It has taken me a while to get this post to all of you. Each time that I have tried to sit down and put thought and experience onto paper, I have felt stumped by lacking creativity. Perhaps it is the transition back from the holidays, I have wondered. Or the demands of a developing two-and-a-half-year-old. Or a busy practice and paperwork on my desk. Or the driving desire to get out of my office and release some steam outside only to be reminded that it is wet and gray and too cold out there for my running preference.
Or, as Katherine reminded me, it might just be that it is the middle of winter.
Winter. It can be a tough time for all of us. The days get shorter and colder, the weather often chaotic, the roads sometimes dangerous, the gas bills go up. Fresh fruits and vegetables can be harder to find and usually become more expensive in these long months. Runny noses abound and the flu seems to be around every corner. The air gets drier, our skin cracks, and we often are not drinking enough water. Children tend to go stir crazy when the playtime outdoors is limited. And, if we do attempt to get those little ones outside, the efforts at managing struggling kiddos into appropriate layers can feel for naught when red-cheeked toddlers decide that they are cold and wet after only a few minutes of play.
Winter tends to be a time when our neighbors are rarely seen, when communities are harder to access, and when we find ourselves spending more time at home. We tend to loose our patience more. We tend to have a harder time concentrating. We often have less energy. We feel less creative. We might, even, suffer from a bit of Seasonal Affective Disorder.
While there are certainly numerous places in the world where winters are mild and seasons non-existent, daylight levels lessen in the winter months unless you are living on or very near to the equator. Less daylight can lead to an increase in melatonin production that, in turn, can increase feelings of lethargy. Sunlight is also a major source of the vitamin D that we receive, and decreases in Vitamin D have been associated with symptoms of depression and anxiety.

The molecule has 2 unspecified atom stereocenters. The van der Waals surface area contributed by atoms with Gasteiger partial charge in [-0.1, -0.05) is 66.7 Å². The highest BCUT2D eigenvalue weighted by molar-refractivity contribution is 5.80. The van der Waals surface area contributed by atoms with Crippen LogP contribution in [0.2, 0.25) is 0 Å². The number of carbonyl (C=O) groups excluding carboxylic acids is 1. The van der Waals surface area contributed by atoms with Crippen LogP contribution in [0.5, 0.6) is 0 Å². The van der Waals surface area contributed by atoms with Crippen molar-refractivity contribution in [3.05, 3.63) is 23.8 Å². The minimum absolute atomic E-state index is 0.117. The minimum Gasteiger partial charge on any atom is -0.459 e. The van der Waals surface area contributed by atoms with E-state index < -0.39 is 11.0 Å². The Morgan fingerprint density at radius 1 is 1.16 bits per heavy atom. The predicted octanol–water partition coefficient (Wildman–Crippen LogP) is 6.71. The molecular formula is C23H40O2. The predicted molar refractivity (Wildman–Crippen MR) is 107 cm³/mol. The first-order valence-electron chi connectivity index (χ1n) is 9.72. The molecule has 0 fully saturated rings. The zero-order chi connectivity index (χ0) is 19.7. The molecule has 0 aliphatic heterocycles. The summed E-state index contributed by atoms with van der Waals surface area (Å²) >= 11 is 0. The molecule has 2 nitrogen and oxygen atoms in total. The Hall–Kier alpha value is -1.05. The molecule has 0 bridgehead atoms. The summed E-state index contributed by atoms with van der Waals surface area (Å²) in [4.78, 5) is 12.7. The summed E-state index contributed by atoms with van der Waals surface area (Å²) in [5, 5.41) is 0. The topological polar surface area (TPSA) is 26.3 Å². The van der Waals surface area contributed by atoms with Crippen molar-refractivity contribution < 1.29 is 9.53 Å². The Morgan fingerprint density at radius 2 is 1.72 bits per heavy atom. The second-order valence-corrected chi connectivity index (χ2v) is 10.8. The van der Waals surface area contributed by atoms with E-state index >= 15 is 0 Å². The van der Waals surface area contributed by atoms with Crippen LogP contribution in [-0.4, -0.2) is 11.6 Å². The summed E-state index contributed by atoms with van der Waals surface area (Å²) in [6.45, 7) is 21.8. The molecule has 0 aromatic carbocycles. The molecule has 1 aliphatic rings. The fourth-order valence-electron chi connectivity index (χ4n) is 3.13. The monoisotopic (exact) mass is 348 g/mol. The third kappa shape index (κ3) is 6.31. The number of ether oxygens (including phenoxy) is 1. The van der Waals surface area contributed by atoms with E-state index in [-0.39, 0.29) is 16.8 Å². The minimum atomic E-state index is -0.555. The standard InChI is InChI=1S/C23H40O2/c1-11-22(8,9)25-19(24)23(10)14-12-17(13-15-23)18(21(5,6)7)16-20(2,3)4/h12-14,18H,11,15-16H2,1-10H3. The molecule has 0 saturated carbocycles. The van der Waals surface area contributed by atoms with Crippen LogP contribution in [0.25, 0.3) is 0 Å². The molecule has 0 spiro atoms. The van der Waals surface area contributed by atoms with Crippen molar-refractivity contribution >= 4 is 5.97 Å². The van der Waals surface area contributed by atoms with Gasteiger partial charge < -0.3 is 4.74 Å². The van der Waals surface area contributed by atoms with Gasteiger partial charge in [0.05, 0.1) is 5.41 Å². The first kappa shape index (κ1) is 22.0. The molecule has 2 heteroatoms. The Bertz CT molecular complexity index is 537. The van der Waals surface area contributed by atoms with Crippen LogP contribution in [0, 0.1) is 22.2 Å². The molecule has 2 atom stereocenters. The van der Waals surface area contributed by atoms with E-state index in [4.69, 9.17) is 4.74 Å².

It is highly common for people to spend more time sleeping in the winter months, for daytime fatigue to set in, appetites to increase, and moods to dampen. Think hibernation. Often, as the days become shorter and darker and the weather less accommodating, many of us find ourselves wishing that we could crawl into a cave and hibernate with the bears.
Oh, and if you are struggling with postpartum depression or another postpartum mood and anxiety disorder, winters can feel long and intolerable.
I see the effects of the overlap between postpartum depression and seasonal affective disorder (SAD)—or what I will call “winter blues”—in my private psychotherapy practice. The phone rings more and the referrals come in more frequently. And this makes sense, doesn’t it? We know that the key to a healthy postpartum experience and often the important pieces of a mom’s recovery involve community support, exercise, healthy nutrition and adequate water intake, fresh air and breath, and rest.
Consider this image:
A new mom lives in an area where the winter is long and dark and cold. She has recently given birth and her partner has returned to work. Biologically, she is craving more sleep and winter fatigue has set in, but her baby is fussy and she is unable to get the rest that she so much needs and desires. The roads are slippery and her increasing anxiety is making it feel nearly impossible to venture out to see friends, or get to that moms group she has been considering, or try the day care at the gym so that she can finally get some exercise. It is too cold and wet to walk outside as she worries about her baby in such weather. Her refrigerator is empty and although she knows that healthy food and fresh vegetables might make a difference in how she feels, she doubts that she will ever manage the shop that is required for this. Her skin is dry and she knows that she would benefit from drinking more water, but the cold weather makes it less desirable to do so. Her lacking perspective is making these months feel like forever, and she feels entirely unable to imagine that these long months will ever end.
The National Institute of Health (NIH) lists the following as symptoms of Seasonal Affective Disorder (SAD).
- Increased appetite with weight gain (weight loss is more common with other forms of depression)
- Increased sleep and daytime sleepiness (too little sleep is more common with other forms of depression)
- Less energy and ability to concentrate in the afternoon
- Loss of interest in work or other activities
- Slow, sluggish, lethargic movement
- Social withdrawal